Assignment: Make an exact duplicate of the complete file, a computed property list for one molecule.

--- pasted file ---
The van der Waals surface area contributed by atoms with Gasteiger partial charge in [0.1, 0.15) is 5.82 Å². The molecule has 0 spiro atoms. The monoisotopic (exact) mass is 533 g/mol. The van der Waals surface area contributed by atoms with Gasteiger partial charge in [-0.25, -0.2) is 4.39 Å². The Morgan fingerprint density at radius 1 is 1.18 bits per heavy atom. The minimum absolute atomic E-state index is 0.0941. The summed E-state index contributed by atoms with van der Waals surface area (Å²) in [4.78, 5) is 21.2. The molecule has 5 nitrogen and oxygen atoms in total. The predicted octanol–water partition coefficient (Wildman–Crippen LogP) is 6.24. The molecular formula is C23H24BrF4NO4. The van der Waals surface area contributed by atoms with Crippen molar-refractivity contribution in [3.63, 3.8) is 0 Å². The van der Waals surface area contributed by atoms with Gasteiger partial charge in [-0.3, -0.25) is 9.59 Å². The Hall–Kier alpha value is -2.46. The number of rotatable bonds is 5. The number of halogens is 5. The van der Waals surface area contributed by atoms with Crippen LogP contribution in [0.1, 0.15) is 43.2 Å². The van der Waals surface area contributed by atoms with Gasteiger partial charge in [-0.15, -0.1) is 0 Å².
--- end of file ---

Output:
The van der Waals surface area contributed by atoms with Gasteiger partial charge in [0.1, 0.15) is 5.82 Å². The molecule has 0 spiro atoms. The monoisotopic (exact) mass is 533 g/mol. The van der Waals surface area contributed by atoms with Gasteiger partial charge in [-0.25, -0.2) is 4.39 Å². The Morgan fingerprint density at radius 1 is 1.18 bits per heavy atom. The minimum absolute atomic E-state index is 0.0941. The summed E-state index contributed by atoms with van der Waals surface area (Å²) in [4.78, 5) is 21.2. The molecule has 5 nitrogen and oxygen atoms in total. The predicted octanol–water partition coefficient (Wildman–Crippen LogP) is 6.24. The molecular formula is C23H24BrF4NO4. The van der Waals surface area contributed by atoms with Crippen molar-refractivity contribution in [3.63, 3.8) is 0 Å². The van der Waals surface area contributed by atoms with Gasteiger partial charge in [-0.3, -0.25) is 9.59 Å². The Hall–Kier alpha value is -2.46. The number of rotatable bonds is 5. The number of halogens is 5. The van der Waals surface area contributed by atoms with Crippen LogP contribution in [0.1, 0.15) is 43.2 Å². The van der Waals surface area contributed by atoms with Gasteiger partial charge in [-0.15, -0.1) is 0 Å².